Over the course of the past year and a half the issue of homelessness in New York has been growing more and more visible to the public eye. According to coalition for the homeless, 2016 saw the highest level of homelessness in the city since the Great Depression. While the population of the city has obviously grown, the growth in admittance to city run shelters is truly sobering:
As the issue has grown, so too have the political ramifications for a mayor who centered his 2013 campaign on a “Tale of Two Cities,” vowing to fight an increasing divide between the increasingly wealthy folks pouring into the city and poorer communities. In September of 2015, deputy mayor for Health and Human Services (the main agency overseeing homeless services) Lilliam Barrios-Paoli resigned, and was quickly followed by Department of Homeless Services Commissioner Gilbert Taylor quitting abruptly in December of 2015. In November of 2015, in response to a call from de Blasio for the state to “step up” and help shoulder some of the costs associated with homelessness, an aide to Governor Cuomo took a shot at the mayor in the press by telling the Daily News “[I]t’s clear that the Mayor can’t manage the homeless crisis” and suggesting that maybe de Blasio isn’t smart enough to solve the problem. While we’ve all come to expect the perpetual pissing match between our dearly beloved mayor and governor, this exchange was particularly pointed. In April of last year, the report summarizing the state of homelessness ordered by the mayor was released. This report brought together staff from City Hall, the Human Resources Administration, the Department of Homeless Services and the Mayor’s Office of Operations to systematically examine why things had gotten so out of hand. Out of this report grew the current proposal to build 90 new shelters around the city.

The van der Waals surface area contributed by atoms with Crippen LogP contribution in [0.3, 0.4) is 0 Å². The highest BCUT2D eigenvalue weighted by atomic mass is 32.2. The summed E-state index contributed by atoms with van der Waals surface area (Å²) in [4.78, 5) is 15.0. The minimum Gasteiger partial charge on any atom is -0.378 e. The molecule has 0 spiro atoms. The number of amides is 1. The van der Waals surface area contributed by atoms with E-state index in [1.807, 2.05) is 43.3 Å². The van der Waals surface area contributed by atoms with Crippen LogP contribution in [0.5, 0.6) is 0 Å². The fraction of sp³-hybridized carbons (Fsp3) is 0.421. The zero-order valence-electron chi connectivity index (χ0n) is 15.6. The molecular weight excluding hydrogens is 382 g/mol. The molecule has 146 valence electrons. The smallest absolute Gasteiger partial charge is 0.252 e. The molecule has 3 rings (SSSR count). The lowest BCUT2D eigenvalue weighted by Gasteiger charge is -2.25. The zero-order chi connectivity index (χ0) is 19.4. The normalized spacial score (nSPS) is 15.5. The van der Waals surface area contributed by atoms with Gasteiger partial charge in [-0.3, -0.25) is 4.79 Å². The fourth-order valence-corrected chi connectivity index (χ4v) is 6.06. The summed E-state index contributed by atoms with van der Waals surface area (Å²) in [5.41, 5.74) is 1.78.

All of this, of course, has taken place against the broader discussion of the city’s role in promoting housing development. From the conversation surrounding the renewal of the 421-a program (which provides tax incentives for building on vacant or mostly vacant land in the city) to last spring’s drawn out battle surrounding Mandatory Inclusionary Housing (a program requiring developers to designate a certain percentage of their units as affordable for a fixed amount of time), to the wildly popular new blog Think Urbanism, it seems like all anyone is talking about these days is housing (or maybe that’s just what I read?).
What, then, is the immediate backdrop behind the current situation? New York City is under legal requirement to provide a bed for anyone who enters a public shelter looking for one. When there are no available beds, families are generally put up in motels around the city. As the homeless population has risen much more quickly than shelter beds, the result has been an enormous increase in the cost to the city – the Times reported last month that the City spends around $400,000 a day on hotel rooms. Moreover, the rise in homelessness that has bedeviled the mayor for the past three years will almost certainly be used against him as his campaign for re-election this fall ramps up. It’s no surprise, then, that the de Blasio administration is making this push now.